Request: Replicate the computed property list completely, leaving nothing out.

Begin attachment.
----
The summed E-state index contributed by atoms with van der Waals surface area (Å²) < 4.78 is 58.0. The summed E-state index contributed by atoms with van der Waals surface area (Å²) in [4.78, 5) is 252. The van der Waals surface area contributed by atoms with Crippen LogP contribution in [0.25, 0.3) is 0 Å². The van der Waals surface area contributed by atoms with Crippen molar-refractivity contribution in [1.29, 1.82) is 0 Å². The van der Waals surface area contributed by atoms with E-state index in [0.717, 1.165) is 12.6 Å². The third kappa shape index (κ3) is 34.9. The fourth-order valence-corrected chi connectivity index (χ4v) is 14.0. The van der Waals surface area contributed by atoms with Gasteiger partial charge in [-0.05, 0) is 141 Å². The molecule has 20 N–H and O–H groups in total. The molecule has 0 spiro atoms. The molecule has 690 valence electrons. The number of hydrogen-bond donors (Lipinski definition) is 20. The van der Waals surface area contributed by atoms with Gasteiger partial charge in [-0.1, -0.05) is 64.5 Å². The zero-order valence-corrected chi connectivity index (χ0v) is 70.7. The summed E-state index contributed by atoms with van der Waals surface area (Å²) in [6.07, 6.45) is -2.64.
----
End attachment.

The summed E-state index contributed by atoms with van der Waals surface area (Å²) < 4.78 is 58.0. The summed E-state index contributed by atoms with van der Waals surface area (Å²) in [4.78, 5) is 252. The van der Waals surface area contributed by atoms with Crippen LogP contribution in [0.25, 0.3) is 0 Å². The van der Waals surface area contributed by atoms with Crippen molar-refractivity contribution in [1.29, 1.82) is 0 Å². The van der Waals surface area contributed by atoms with E-state index in [0.717, 1.165) is 12.6 Å². The third kappa shape index (κ3) is 34.9. The fourth-order valence-corrected chi connectivity index (χ4v) is 14.0. The van der Waals surface area contributed by atoms with Gasteiger partial charge in [-0.05, 0) is 141 Å². The molecule has 20 N–H and O–H groups in total. The molecule has 0 spiro atoms. The molecule has 690 valence electrons. The number of hydrogen-bond donors (Lipinski definition) is 20. The van der Waals surface area contributed by atoms with Gasteiger partial charge in [-0.1, -0.05) is 64.5 Å². The zero-order valence-corrected chi connectivity index (χ0v) is 70.7. The summed E-state index contributed by atoms with van der Waals surface area (Å²) in [6.07, 6.45) is -2.64.